In addition to hosting famous passengers, the Mary Powell was also present at a number of notable events in American history.
On October 28, 1886, the Mary Powell served as the flag boat for the water parade held in conjunction with the unveiling of “Bartholdi’s Statue,” the “New Colossus” which would become known as the Statue of Liberty. Passengers could attend the unveiling with a special excursion tour aboard the Powell, as shown in this advertisement. The following year, perhaps inspired by the statue’s electric lighting, new captain A. Eltinge Anderson has electric lights installed on the Mary Powell.
On April 29, 1889, New York City celebrated the centennial of President George Washington’s inauguration with an enormous public gala. Attended by President Benjamin Harrison, the Inaugural centennial drew thousands of people. The Mary Powell lead the naval parade for the gala.
She was also present on April 27, 1897 for the dedication of Grant’s Tomb, an enormous public mausoleum built on the shores of the Hudson. Ten years in the making, the tomb became an instant tourist landmark featured by steamboat companies.
The turn of the 20th century brought fewer major events to New York and the Hudson River with one exception – the Hudson-Fulton Celebration of 1909. Between September 25 and October 9, 1909, New York City hosted the Hudson-Fulton Celebration, an enormous celebration of Henry Hudson, who came to the river in 1609, and Robert Fulton, whose original North River Steamboat first began to take passengers in 1807. The Celebration also emphasized American progress and highlighted New York City as the social and financial center of the country. Historical parades both on land and on water, fireworks, electric lighting of everything, a series of flights by Wilbur Wright, and a gathering of naval warships in New York Harbor were all part of the festivities.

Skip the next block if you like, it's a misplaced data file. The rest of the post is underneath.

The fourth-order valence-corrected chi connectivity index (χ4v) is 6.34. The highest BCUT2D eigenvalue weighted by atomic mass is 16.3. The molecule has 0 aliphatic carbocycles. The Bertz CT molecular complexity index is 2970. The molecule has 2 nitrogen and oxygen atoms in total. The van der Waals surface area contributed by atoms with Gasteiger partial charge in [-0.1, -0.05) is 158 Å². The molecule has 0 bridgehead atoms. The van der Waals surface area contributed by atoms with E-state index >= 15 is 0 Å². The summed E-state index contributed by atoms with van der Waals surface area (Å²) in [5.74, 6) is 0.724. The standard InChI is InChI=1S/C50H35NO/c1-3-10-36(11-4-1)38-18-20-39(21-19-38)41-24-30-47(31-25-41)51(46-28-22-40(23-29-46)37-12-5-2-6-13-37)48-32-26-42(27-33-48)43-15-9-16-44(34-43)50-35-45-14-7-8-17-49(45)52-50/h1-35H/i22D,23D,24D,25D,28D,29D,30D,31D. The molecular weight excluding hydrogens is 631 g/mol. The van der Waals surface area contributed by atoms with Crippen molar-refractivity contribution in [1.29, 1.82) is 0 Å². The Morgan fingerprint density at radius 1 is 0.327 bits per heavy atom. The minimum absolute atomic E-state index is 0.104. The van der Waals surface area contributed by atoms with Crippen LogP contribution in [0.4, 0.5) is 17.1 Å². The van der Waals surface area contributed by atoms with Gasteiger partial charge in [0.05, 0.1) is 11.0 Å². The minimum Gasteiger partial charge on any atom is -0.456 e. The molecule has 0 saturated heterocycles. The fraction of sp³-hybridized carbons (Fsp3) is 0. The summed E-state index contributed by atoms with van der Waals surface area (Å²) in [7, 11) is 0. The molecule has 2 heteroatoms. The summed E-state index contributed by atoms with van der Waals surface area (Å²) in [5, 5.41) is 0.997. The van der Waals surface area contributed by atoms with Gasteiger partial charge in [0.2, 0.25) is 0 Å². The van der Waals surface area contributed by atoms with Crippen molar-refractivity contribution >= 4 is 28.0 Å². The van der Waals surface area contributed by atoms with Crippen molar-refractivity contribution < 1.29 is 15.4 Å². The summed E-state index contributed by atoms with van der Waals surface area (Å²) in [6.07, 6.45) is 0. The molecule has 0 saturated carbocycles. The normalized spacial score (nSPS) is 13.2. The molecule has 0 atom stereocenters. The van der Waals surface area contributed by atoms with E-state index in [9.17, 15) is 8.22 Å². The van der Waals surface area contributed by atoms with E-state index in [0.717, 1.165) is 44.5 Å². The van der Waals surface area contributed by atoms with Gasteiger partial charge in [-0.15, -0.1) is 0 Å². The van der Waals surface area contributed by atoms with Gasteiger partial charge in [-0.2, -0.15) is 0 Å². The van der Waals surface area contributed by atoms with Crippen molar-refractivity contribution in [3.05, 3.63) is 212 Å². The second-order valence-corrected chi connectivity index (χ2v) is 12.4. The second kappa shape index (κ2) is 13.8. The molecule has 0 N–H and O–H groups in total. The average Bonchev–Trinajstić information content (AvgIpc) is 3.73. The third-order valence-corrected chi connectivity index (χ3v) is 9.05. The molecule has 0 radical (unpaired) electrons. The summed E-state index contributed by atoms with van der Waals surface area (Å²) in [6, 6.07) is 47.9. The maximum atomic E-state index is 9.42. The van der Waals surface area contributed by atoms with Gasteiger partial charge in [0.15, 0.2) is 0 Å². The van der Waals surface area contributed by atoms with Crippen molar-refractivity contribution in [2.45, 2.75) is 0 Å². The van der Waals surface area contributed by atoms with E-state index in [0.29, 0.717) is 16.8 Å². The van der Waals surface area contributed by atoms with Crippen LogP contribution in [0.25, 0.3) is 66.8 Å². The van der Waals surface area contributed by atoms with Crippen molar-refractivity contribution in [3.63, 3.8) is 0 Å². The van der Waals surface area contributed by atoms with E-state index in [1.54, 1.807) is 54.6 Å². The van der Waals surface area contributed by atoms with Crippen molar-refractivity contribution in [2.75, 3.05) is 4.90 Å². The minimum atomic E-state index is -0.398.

On Wednesday, September 29, 1909, the Mary Powell took a public excursion down to New York Harbor to view the festivities, touting it as “a good opportunity to see the fleet of warships, the Half Moon, and Clermont.” It is likely that guests aboard the Mary Powell may have seen the flight of Wilbur Wright around the Statue of Liberty, which occurred that same day.
The Hudson-Fulton Celebration was one of the last of such events to take place in New York until the Armistice Day celebrations of World War I in 1918.